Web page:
DESPITE efforts by the government and other stakeholders to promote women for them to engage in politics and leadership positions, progress is slow as many women, particularly in rural areas, continue to face difficulties in climbing the ladder of leadership.
In line with the United Nations’ Sustainable Development Goals (SDGs), various initiatives are being implemented to empower women, although they still face obstacles that prevent them from reaching their full potential.
Among others, the SDGs call for women’s empowerment, ensuring women’s full and effective participation and equal opportunities for leadership at all levels of decision making in political, economic and public life.
A recent survey in Kisarawe District, Coast Region singles out structural impediments mostly put up by political parties and top administrative personnel, preventing women from accessing political and administrative posts.
“Most women have the desire to be in political and leadership positions, but they find it difficult due to policies that are put up by the political parties,” says Josephine Mwanga, a political leader in Kisarawe District.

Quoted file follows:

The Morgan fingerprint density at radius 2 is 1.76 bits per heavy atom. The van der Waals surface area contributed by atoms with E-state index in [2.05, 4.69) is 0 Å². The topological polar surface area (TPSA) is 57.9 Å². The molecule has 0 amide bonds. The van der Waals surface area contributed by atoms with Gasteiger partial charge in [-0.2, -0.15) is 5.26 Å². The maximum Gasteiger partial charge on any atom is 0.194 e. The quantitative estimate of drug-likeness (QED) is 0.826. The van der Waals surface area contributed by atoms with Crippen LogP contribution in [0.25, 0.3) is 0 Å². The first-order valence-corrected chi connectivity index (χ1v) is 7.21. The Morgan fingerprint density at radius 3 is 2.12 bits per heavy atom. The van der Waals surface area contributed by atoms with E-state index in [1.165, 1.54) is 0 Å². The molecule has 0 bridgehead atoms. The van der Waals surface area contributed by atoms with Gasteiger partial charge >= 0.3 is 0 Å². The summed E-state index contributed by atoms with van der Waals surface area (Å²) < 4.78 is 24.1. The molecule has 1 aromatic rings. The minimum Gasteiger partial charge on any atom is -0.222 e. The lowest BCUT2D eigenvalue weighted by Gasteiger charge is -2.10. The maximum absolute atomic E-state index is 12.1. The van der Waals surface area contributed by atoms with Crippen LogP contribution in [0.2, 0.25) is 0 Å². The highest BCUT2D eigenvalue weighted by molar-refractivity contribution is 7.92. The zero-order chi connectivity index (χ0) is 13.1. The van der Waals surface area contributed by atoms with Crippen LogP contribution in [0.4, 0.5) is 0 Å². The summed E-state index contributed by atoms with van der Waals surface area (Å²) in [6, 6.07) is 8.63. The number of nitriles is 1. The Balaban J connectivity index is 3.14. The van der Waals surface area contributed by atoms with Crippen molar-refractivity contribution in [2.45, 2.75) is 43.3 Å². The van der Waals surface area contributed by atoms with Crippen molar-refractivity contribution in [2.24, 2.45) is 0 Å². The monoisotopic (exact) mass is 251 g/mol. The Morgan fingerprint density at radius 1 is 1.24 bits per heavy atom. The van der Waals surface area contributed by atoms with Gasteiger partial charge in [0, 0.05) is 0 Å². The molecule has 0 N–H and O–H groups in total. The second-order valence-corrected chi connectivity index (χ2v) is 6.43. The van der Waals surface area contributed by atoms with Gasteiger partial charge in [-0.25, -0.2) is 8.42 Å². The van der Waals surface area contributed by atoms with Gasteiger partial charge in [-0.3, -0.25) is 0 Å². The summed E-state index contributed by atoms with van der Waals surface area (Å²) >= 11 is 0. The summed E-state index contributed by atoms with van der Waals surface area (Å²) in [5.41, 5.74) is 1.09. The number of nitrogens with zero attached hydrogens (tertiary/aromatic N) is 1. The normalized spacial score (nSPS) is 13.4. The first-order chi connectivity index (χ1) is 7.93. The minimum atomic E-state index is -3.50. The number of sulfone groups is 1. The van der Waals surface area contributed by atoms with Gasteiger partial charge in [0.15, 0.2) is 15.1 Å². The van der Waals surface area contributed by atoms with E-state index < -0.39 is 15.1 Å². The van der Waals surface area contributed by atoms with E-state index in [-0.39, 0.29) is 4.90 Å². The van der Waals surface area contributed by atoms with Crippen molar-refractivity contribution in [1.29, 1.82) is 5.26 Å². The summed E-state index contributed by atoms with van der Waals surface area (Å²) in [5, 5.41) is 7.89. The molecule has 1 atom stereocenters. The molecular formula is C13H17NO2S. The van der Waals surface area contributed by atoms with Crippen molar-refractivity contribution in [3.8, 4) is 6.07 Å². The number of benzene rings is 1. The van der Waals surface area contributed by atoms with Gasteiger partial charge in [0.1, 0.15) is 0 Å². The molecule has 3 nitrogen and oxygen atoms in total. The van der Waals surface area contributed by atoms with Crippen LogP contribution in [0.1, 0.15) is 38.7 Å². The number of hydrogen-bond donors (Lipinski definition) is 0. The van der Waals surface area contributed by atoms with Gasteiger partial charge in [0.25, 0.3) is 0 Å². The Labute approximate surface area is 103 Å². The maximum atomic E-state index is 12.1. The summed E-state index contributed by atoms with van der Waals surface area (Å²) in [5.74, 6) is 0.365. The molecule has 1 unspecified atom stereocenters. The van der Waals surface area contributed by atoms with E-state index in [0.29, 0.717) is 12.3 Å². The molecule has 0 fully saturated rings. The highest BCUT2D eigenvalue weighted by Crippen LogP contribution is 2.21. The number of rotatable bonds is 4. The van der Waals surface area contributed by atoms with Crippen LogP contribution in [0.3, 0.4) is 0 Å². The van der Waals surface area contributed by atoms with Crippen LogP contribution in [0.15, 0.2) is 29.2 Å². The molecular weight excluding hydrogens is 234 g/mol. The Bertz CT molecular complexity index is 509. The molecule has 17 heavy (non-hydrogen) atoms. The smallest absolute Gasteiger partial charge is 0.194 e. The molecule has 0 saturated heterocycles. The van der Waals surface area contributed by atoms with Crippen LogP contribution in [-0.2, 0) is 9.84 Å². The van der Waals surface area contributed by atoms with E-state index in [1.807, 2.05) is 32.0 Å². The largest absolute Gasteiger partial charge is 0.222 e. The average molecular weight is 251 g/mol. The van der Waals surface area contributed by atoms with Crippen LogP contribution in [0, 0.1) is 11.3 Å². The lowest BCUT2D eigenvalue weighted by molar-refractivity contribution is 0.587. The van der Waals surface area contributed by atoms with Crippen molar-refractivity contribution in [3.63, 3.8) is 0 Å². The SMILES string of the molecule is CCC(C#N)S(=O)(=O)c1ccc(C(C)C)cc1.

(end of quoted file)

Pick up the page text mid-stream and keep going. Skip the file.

Ms Mwanga says some political parties can only accept and accord political and leadership positions to a person who has served the party for over five years...a move she said was difficult for many women to achieve.
“Some women find it difficult to serve in a political party for over five years before being recognised for politics and leadership.
They see the move as wastage of time and opt for other businesses,” she says and adds, “Through the five years, the people desiring to climb the political and leadership ladder have to go various stages where they encounter challenges that some women cannot bear.”